She's now somewhat 'homeless'

Discussion in 'Parent Emeritus' started by Esri, Jul 23, 2014.

  1. Esri

    Esri Member

    Not in the sense that she is in the streets but it sounds like her friend and her got in a fight and she's out of there now.

    She is now staying with another friend. Not sure for how long. The last time she asked thus parents friend to live there they said sure, but you'll have to pay $200 a month.

    She doesn't know that I know. She told my youngest and she to me today.

    "Don't tell mom but I'm not at Es anymore, we got in a fight. I'm staying at Tourette's Syndrome for now but I do not want to move back home"

    I feel bad but this us what she wanted. To be an adult. To make my own mistakes.

    But I ask myself, was it so bad here that she would rather be 'homeless' than cons back home?

    I don't think I even want her back because I dint think things have changed. Not yet anyway. She is welcome jobs but I wi not ask her to come home.

    Do I still keep my distance? Our contact is mainly text and it's brief.

    I miss her but I think I am getting a little stronger day by day.

    Thank you again! I've read so many replies to other peoples stories and you women have the best advice. I have even screenshoted a few things said in here for reference.

    husband 40
    DD1 18
    DD2 9

    My oldest moved out a week after turning 18. I'm really struggling. Looking for advice.
  2. ForeverSpring

    ForeverSpring Well-Known Member

    My opinion? Keep your distance. What choice do you have? She moved out to get distance and my own easy child daughter, who is thirty, has told me that we couldn't live together again, and we get along great. It is normal for adults, even those who love one another, to need distance. Adult children normally do not want their parents overly involved in their lives. They want to be independent and make their own decisions, even if they are bad ones, and they don't want nagging and lecturing or even you seeing what they do all the time, even if it's innocent.

    Did you not want to eventually leave your home to be independent? Did you not want to be able to breathe without Mom around? It isn't an insult. It is normal. Some young adults are ready to leave the nest at eighteen, which is why so many go away to college or join the military. It is not unusual. $200 a month is VERY reasonable rent for your daughter to pay. If she lived with you, she should have to pay $200 a month at her age since she is not furthering her education.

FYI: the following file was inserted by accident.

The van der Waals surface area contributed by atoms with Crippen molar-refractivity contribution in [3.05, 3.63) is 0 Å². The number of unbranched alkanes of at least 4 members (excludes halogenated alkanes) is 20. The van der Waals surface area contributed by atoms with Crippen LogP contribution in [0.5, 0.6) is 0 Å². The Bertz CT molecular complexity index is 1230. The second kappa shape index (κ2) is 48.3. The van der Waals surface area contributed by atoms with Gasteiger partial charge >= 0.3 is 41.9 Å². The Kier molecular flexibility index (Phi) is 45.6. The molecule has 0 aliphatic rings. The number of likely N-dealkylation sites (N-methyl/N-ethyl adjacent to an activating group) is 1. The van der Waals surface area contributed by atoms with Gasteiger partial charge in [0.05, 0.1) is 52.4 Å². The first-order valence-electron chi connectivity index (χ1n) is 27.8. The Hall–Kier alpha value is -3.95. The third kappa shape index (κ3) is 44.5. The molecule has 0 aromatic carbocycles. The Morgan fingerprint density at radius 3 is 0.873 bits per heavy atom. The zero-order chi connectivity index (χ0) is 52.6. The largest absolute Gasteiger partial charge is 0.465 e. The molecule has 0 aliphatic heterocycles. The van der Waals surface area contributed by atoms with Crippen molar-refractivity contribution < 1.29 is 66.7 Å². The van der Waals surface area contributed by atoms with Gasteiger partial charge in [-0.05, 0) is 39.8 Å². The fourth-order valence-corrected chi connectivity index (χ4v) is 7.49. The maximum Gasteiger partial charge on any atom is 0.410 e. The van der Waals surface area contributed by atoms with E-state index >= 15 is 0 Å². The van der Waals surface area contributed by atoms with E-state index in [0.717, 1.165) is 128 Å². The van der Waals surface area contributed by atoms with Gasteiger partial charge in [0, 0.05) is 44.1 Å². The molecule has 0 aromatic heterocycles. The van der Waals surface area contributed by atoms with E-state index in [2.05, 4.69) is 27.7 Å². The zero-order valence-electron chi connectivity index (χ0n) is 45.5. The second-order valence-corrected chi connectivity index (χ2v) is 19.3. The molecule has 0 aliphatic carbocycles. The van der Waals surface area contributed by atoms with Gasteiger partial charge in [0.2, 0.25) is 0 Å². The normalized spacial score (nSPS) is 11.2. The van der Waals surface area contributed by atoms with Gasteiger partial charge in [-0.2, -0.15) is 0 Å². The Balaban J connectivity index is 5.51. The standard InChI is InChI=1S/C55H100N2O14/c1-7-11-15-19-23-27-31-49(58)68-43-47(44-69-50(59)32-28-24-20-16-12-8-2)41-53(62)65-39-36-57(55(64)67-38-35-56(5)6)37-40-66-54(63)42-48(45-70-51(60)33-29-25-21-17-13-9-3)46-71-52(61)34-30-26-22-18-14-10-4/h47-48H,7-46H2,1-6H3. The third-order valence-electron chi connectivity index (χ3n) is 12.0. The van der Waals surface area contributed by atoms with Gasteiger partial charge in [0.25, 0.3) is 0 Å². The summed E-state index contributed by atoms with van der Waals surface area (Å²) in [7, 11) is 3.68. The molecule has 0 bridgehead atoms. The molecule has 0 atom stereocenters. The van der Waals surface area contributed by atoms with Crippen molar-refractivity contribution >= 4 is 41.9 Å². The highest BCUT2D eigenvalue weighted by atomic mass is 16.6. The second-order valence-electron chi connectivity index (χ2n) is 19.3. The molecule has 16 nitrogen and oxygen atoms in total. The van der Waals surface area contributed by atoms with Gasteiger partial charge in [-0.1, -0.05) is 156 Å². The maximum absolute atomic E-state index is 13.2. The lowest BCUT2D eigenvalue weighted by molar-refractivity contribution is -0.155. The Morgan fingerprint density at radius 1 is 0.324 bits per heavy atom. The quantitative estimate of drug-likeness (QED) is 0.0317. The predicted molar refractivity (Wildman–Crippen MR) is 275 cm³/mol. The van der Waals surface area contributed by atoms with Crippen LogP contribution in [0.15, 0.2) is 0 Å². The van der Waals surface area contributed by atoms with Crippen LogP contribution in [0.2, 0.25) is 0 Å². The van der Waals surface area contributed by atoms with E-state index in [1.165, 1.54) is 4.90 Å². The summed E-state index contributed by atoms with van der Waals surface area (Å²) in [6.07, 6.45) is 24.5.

Do not force your daughter to be in your life more than she wants. She set a boundary. Respect it. She'll love you for it. If you pressure her, It will chase her away more. Your goal, in my opinion, should be to have a mature mother (not mommy)/daughter relationship one day, one in which you do not judge her but talk to her like you talk to any other adult, even if you don't like what she is doing. Your goal should not be to have her come home so you can baby her and cook for her and do her laundry and give her the mommy love that your nine year old needs. It should be to encourage her independence.

    Trust me, I know how you feel though. My eighteen year old precious daughter is going to college in a week. She is leaving early because she plays volleyball and the team starts practice in August. She will be alone in her room (no roommates) for twenty days. I will be driving her. I will cry all the way home because I will miss her, even though she is very social and not around much. Still, she was a joy to raise, but I have to admit that I am finished raising her and what she does with the rest of her life, unless sh e comes to me ASKING for advice or guidance, her life has to be due to her wants and needs without my nagging Hopefully her dad and I taught her how to behave. I practiced this entire year letting her pretty much come and go as sh e liked, as long as she told us where s he was and, since she is responsible and not a party animal, it is easy to trust her. It is less easy though to know that she is on her way to live her own life. Sure, she'll come home for visits, but it will never same as it was...because she is eighteen and ready to embark on the rest of her life. She is my fourth child to leave the home. My baby is leaving. Of course, though, she is not a baby. She is a young adult on her way to growing up.

    You can not hang onto your isn't healthy for you or for her. Let her go and set the pace. Focus on yourself, your other loved ones, your hobbies you may have dropped, the things you love to do, the beauty of nature, the wonder of life in general...enjoy the rest of YOUR life and have fun with your nine year old. Kids are a blast at that age :)